"At first blush, all of the ideas in this book will seem odd compared to business as usual, but the truth is that business isn't usual anymore."
David Burkus is calling for a revolution. Burkus, the author of the wildly successful book The Myths of Creativity, acknowledges that many of the ideas in his new tome, Under New Management, may appear to be counterintuitive, but he wants you to hear him out.
The tantalizing chapter titles will give you a good indication of the changes Burkus wants you to make in your organizations: Put customers second, lose the standard vacation policy, pay people to quit, make salaries transparent, ban noncompetes, ditch performance appraisals, hire as a team, write the org chart in pencil, close open offices, take sabbaticals, fire the managers, and celebrate departures.
While many of these may seem farfetched if your organization is still running “business as usual”, give them a chance. As the venerable management thinker Gary Hamel so aptly reminds us: “If human beings could invent the modern industrial organization, then they can reinvent it.”
This summary focuses on something that we all struggle with on a daily basis–winning the battle against email pollution.
"In 2014 over 108 billion email messages were sent and received every day. Email occupies 23 percent of the average employee's workday, and that average employee checks his or her email 36 times an hour."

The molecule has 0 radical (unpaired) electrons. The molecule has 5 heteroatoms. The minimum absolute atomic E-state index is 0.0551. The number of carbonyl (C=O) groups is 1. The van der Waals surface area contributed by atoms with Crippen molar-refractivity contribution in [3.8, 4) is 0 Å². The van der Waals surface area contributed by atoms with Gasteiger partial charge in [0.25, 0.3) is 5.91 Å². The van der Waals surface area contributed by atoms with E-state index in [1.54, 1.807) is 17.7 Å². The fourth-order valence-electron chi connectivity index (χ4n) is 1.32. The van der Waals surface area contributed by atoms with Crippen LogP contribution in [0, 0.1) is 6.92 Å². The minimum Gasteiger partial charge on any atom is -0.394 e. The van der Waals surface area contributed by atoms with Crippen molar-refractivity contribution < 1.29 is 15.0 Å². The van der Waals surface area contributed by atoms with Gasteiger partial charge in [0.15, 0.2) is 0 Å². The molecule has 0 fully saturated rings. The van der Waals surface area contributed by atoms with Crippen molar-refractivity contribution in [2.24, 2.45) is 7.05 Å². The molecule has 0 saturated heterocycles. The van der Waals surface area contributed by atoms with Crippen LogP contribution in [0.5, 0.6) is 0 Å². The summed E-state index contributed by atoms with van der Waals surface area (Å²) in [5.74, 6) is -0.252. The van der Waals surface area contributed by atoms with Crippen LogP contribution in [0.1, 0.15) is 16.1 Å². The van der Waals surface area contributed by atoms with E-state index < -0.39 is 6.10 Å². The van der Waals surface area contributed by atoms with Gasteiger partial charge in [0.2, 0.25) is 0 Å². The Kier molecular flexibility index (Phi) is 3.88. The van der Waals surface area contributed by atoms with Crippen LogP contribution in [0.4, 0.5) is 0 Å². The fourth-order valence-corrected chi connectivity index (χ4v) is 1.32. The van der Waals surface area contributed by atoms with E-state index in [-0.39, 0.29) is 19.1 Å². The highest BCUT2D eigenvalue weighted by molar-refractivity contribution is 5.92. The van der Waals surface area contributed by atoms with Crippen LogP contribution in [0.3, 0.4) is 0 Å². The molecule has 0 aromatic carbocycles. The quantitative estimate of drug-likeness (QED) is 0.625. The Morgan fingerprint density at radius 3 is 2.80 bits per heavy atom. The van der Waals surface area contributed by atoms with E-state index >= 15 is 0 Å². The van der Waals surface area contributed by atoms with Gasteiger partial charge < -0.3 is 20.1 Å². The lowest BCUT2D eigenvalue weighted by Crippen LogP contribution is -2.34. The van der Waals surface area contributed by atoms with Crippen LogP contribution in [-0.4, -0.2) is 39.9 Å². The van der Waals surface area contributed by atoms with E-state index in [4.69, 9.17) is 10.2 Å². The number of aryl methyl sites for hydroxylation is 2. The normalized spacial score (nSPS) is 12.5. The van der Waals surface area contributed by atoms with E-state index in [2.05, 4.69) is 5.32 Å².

It’s a safe bet to say that we all know the feeling of trying to conquer what often feels like an insurmountable mountain of email that is our daily Everest. When was the last time you saw a clean inbox? Can you even remember that far back? (Kudos to you if yours is empty now!) Thierry Breton, the CEO of Atos Origin, coined the term email pollution to describe the more than 100 billion emails sent every single day, the majority of which are business related. “The volume of emails we send and receive is unsustainable for business,” Breton said in an interview with Burkus. “Managers spend between 5 and 20 hours a week reading and writing emails.” Research has shown that email is not only distracting with a negative impact on productivity, but it also raises stress levels considerably!
“Think about what your inbox is, says the CEO and founder of Evernote, Phil Libin. “Your email inbox is a list of things that you’re behind on, sorted in the wrong order. It’s not how you want to work.” Part of the reason we’re unable to get a grip on email is because, according to Jay Simon, president of Atlassian (a software development and collaboration tool) email wasn’t intended for the way we’re using it and wasn’t designed for “meaningful discussion”.
So how do we do cut down on email pollution and find a more effective tools for communication in our organizations? Read on…
"When the company surveyed employees, it found that the majority of them felt that they couldn't keep up with their emails, that the time spent trying was time wasted, and that the effort to stay current with email kept them from dealing with more important tasks."
Atos’s employee survey confirmed to Thierry Breton what he already inherently knew: that email just does not work. So he got rid of it. Outlawing email sounds pretty drastic, but it’s not. To be clear, Burkus isn’t advocating the outlaw of communication, which isn’t viable, but rather finding an alternative social networking tool.